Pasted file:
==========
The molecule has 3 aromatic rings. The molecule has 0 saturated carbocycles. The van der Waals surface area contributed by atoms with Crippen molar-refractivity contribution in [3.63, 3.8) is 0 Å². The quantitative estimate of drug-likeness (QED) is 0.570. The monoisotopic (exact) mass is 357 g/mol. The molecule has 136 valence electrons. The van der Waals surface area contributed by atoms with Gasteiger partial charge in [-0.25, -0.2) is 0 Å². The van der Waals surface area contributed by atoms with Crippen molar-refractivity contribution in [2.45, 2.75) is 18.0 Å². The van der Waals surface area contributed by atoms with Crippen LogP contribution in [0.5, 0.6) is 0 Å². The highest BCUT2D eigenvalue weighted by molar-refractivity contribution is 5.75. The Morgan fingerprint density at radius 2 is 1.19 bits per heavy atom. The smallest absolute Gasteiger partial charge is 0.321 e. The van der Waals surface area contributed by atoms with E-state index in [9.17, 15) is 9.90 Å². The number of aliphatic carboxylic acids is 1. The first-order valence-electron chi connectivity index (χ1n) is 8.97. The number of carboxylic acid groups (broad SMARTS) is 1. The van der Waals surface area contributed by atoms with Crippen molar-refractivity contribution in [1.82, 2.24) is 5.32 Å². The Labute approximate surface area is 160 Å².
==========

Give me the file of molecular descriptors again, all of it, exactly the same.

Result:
The molecule has 3 aromatic rings. The molecule has 0 saturated carbocycles. The van der Waals surface area contributed by atoms with Crippen molar-refractivity contribution in [3.63, 3.8) is 0 Å². The quantitative estimate of drug-likeness (QED) is 0.570. The monoisotopic (exact) mass is 357 g/mol. The molecule has 136 valence electrons. The van der Waals surface area contributed by atoms with Gasteiger partial charge in [-0.25, -0.2) is 0 Å². The van der Waals surface area contributed by atoms with Crippen molar-refractivity contribution in [2.45, 2.75) is 18.0 Å². The van der Waals surface area contributed by atoms with Crippen LogP contribution in [0.5, 0.6) is 0 Å². The highest BCUT2D eigenvalue weighted by molar-refractivity contribution is 5.75. The Morgan fingerprint density at radius 2 is 1.19 bits per heavy atom. The smallest absolute Gasteiger partial charge is 0.321 e. The van der Waals surface area contributed by atoms with E-state index in [9.17, 15) is 9.90 Å². The number of aliphatic carboxylic acids is 1. The first-order valence-electron chi connectivity index (χ1n) is 8.97. The number of carboxylic acid groups (broad SMARTS) is 1. The van der Waals surface area contributed by atoms with Crippen molar-refractivity contribution in [1.82, 2.24) is 5.32 Å². The Labute approximate surface area is 160 Å².